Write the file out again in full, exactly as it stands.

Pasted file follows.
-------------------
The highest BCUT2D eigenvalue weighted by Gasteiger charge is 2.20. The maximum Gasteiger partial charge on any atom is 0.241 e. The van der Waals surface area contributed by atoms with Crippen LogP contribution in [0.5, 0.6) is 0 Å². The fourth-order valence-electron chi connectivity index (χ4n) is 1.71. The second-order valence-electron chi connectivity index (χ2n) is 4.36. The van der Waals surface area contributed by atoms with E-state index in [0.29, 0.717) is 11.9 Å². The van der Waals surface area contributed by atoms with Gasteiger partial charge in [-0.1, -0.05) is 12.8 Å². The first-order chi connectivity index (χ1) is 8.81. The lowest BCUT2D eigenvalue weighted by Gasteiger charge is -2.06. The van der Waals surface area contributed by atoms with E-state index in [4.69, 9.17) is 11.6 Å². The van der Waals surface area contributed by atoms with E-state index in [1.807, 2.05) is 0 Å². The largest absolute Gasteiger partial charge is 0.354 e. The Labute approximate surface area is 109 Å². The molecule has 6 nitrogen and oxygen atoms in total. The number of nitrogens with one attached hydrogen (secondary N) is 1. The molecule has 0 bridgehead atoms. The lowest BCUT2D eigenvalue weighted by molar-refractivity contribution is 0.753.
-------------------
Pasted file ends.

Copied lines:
The highest BCUT2D eigenvalue weighted by Gasteiger charge is 2.20. The maximum Gasteiger partial charge on any atom is 0.241 e. The van der Waals surface area contributed by atoms with Crippen LogP contribution in [0.5, 0.6) is 0 Å². The fourth-order valence-electron chi connectivity index (χ4n) is 1.71. The second-order valence-electron chi connectivity index (χ2n) is 4.36. The van der Waals surface area contributed by atoms with E-state index in [0.29, 0.717) is 11.9 Å². The van der Waals surface area contributed by atoms with Gasteiger partial charge in [-0.1, -0.05) is 12.8 Å². The first-order chi connectivity index (χ1) is 8.81. The lowest BCUT2D eigenvalue weighted by Gasteiger charge is -2.06. The van der Waals surface area contributed by atoms with E-state index in [4.69, 9.17) is 11.6 Å². The van der Waals surface area contributed by atoms with E-state index in [1.807, 2.05) is 0 Å². The largest absolute Gasteiger partial charge is 0.354 e. The Labute approximate surface area is 109 Å². The molecule has 6 nitrogen and oxygen atoms in total. The number of nitrogens with one attached hydrogen (secondary N) is 1. The molecule has 0 bridgehead atoms. The lowest BCUT2D eigenvalue weighted by molar-refractivity contribution is 0.753.